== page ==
During my eleven years as an Episcopal priest, I continued to teach at Memphis Seminary and for two years was also Vicar of St. Paul Episcopal Church. Sandie was the full-time lay ministry coordinator and Director of Religious Education there. The parish was in a changing neighborhood, and we were there to help it transition to mission status. Our children, Jon and Amy, were confirmed in the Episcopal Church, so our family was being formed together in a communion with a magnificent liturgical tradition.
In 1992, Sandie and I spent the spring and summer of my sabbatical leave at St. Clement Episcopal Pro-Cathedral in El Paso, Texas. I worked on a book to instruct Episcopal seminary students and assisted in the liturgical ministry. We had begun praying the Rosary and had been led to an increasing interest in the Virgin Mary thanks to Fr. David Knight’s book, Mary in an Adult Church. We had met Fr. Knight when he was teaching a course in spiritual formation at Memphis Theological Seminary. While in El Paso, Sandie and I also studied The Woman and the Way and Our Father, Our Mother: Mary and the Faces of God by Fr. George Montague, SM and Mary at the Foot of the Cross by James Cardinal Hickey.
At St. Clement, we participated in their interdenominational Charismatic Renewal Sunday evening prayer meeting. Our experience of the Holy Spirit deepened our understanding of the truth of the doctrine of the Holy Trinity.
During our time in El Paso, our daughter Amy, who was a student at the University of Memphis, called to tell us she was going to be confirmed in the Catholic Church. At her request, she had attended Immaculate Conception High School, and when she entered the University, she became involved in the activities at the Catholic Student Center. At Immaculate Conception, she had excellent Catholic instruction, and this continued at the Catholic Student Center. She told us she would wait until we returned in the fall to be confirmed.
As we were preparing to return to Memphis in August, Sandie and I decided to make a discernment retreat at the Franciscan Retreat Center in Las Cruces, New Mexico. While we were on the retreat, Sandie was led to ask the question, “Where is the fullness of truth?” which she understood to mean, “Where is the fullest expression of Jesus Christ?” We realized then that the fullness of truth is in the Catholic Church.
At Tiber’s Edge
After we returned to Memphis, Amy was confirmed at Sacred Heart Catholic Church in October by Fr. David Knight, who had been praying for 19 years that we would become Catholic! Sandie and I began RCIA that fall at Sacred Heart Church. Sandie was confirmed by Fr. Knight on Holy Saturday 1993. It was difficult for me to surrender my priestly ordination in the Episcopal Church. However, I finally did so and was confirmed on November 19, 1994.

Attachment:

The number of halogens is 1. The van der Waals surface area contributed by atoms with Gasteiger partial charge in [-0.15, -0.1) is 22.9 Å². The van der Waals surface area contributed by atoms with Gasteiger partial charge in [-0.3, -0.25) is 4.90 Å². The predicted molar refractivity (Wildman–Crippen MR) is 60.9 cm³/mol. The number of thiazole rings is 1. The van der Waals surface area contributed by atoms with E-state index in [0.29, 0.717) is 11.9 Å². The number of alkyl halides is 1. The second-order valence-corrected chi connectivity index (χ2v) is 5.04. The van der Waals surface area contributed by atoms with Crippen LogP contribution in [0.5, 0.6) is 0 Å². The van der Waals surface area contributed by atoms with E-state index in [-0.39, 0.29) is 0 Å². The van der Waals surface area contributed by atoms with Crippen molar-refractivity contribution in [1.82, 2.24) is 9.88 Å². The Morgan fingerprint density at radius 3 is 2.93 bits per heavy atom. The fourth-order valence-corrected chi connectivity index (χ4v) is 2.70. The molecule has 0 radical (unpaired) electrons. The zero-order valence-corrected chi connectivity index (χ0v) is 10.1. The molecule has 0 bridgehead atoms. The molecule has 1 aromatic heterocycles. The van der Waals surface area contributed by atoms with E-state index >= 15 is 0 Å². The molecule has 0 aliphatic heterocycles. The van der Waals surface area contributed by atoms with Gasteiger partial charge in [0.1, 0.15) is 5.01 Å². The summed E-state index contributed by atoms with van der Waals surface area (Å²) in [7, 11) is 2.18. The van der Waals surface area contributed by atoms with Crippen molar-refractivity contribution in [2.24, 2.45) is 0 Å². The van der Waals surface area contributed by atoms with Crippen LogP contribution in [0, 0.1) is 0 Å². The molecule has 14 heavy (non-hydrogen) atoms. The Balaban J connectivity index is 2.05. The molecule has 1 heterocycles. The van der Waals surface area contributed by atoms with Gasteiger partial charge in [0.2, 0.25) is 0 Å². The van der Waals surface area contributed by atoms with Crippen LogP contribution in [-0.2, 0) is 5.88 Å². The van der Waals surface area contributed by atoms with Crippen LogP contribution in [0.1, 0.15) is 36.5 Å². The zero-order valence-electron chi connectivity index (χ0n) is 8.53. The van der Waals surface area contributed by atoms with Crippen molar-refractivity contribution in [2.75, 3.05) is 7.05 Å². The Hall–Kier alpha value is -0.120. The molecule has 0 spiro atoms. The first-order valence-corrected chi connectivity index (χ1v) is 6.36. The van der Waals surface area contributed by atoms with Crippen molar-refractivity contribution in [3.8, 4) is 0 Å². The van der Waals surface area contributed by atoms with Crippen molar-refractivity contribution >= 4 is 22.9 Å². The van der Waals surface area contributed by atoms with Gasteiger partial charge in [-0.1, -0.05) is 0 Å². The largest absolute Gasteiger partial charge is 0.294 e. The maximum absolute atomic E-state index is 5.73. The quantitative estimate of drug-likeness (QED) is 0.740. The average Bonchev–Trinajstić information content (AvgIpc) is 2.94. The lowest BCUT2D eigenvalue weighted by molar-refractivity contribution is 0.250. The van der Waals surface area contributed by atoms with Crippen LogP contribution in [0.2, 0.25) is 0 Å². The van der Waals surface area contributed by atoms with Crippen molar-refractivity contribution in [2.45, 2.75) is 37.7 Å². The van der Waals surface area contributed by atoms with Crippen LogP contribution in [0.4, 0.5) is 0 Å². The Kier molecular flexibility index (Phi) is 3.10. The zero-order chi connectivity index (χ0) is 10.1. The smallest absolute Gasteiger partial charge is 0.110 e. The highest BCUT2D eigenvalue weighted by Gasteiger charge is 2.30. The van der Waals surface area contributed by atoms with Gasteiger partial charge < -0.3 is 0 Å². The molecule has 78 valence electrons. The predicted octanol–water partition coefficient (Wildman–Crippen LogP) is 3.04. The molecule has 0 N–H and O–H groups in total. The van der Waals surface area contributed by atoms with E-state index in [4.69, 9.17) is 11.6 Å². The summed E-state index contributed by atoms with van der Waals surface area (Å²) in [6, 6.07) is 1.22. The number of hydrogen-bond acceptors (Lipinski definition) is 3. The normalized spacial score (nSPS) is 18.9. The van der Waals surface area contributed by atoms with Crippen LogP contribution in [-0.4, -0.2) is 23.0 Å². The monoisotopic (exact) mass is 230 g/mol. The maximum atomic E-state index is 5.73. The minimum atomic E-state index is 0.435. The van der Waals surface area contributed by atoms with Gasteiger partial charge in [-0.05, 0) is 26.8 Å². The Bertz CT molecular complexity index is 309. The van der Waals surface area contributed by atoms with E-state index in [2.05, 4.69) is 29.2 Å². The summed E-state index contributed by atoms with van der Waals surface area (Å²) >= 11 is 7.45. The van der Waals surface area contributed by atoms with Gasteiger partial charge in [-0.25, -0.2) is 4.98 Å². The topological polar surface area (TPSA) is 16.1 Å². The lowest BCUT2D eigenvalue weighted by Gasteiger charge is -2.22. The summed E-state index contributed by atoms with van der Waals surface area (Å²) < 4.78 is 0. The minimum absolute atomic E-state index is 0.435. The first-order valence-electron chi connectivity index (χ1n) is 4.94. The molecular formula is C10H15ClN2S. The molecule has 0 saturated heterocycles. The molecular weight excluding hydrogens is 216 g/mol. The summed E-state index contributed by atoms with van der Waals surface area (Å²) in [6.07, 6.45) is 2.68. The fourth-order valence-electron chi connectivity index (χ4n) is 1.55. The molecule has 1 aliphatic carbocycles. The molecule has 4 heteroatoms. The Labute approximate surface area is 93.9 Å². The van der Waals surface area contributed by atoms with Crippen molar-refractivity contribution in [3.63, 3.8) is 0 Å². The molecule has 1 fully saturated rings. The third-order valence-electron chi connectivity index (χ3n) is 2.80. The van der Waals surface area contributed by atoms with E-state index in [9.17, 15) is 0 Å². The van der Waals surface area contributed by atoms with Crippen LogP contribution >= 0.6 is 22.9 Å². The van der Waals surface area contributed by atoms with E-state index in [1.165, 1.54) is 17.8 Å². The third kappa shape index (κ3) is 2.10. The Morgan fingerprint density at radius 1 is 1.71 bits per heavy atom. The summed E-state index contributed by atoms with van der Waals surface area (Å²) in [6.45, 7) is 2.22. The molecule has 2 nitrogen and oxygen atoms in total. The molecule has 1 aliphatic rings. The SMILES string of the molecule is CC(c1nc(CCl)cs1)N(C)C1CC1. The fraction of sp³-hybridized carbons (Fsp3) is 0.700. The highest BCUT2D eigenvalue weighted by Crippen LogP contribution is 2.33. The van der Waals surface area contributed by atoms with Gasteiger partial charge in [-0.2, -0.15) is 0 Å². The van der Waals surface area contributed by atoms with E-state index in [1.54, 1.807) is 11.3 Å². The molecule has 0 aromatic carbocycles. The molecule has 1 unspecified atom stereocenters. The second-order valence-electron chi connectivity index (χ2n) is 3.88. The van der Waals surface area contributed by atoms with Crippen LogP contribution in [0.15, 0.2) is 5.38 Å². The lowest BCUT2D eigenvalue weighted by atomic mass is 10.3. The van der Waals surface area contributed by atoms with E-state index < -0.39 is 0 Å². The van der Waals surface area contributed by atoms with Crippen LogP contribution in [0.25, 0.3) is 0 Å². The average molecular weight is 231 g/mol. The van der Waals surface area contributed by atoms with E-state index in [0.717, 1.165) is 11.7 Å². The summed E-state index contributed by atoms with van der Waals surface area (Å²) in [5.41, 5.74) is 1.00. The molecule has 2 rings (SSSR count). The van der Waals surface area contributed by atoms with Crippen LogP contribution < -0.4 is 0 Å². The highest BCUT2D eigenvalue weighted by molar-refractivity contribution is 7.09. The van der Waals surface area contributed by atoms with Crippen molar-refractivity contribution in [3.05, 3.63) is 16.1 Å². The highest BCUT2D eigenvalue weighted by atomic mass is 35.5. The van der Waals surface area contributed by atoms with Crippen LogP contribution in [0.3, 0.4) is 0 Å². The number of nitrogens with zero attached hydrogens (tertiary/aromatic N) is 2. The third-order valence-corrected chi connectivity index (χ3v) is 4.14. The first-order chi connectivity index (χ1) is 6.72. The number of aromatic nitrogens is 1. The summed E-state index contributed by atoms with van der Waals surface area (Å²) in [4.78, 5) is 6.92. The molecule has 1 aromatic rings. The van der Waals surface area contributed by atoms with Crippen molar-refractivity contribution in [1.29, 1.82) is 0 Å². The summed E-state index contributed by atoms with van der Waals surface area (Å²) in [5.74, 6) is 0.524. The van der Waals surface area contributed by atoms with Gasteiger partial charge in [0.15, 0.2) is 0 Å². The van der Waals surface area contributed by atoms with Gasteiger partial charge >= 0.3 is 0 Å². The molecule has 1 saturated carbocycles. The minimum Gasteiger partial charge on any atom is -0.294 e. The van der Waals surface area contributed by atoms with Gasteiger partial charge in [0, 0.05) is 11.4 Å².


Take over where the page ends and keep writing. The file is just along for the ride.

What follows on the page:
On the way to Sacred Heart to be confirmed, I presumptuously said to God, “OK, I’ve been faithful to give up Holy Orders in the Episcopal Church to be confirmed in the Catholic Church, and I expect you to deliver.” Indeed, He has delivered! Our son, Jon, and his family were eventually confirmed as Catholics. Amy married a fine Catholic man, and they have a daughter. So, thankfully and joyfully, our entire family is being formed together in the fullness of truth in the Catholic Church.
As a result of the grace from my Confirmation, while Sandie and I were participating in a Life in the Spirit seminar in February 1995, I began writing Catholic poetry. The Holy Spirit has continued to give me the gift of poetry — about 3,000 poems to date. In August 2005, I heard God’s call to offer myself for the Catholic priesthood. I was ordained a Catholic priest under the Pastoral Provision on January 28, 2009, at age 70, by Bishop Michael Pfeifer, OMI, in the Diocese of San Angelo in Texas. He ordained me on our 47th wedding anniversary. This is in keeping with a ministry Sandie and I were led to begin in the summer 1995, called “The Household of the Holy Family,” a ministry encouraging Catholic marriage and family life.
On our website, proclaimingtruth.org, you can read my book, Families are Forever, a complete account of our conversions and the Catholic truth gleaned from my 32 years of teaching at Memphis Theological Seminary; my book of poetry, New Eden; the Litany of Loreto in poetry, and many other poems, plus links to seven years of monthly articles we wrote for our diocesan newspaper.
Again and again, we have experienced the Providence of God. Thanks be to God for His merciful hand in our lives!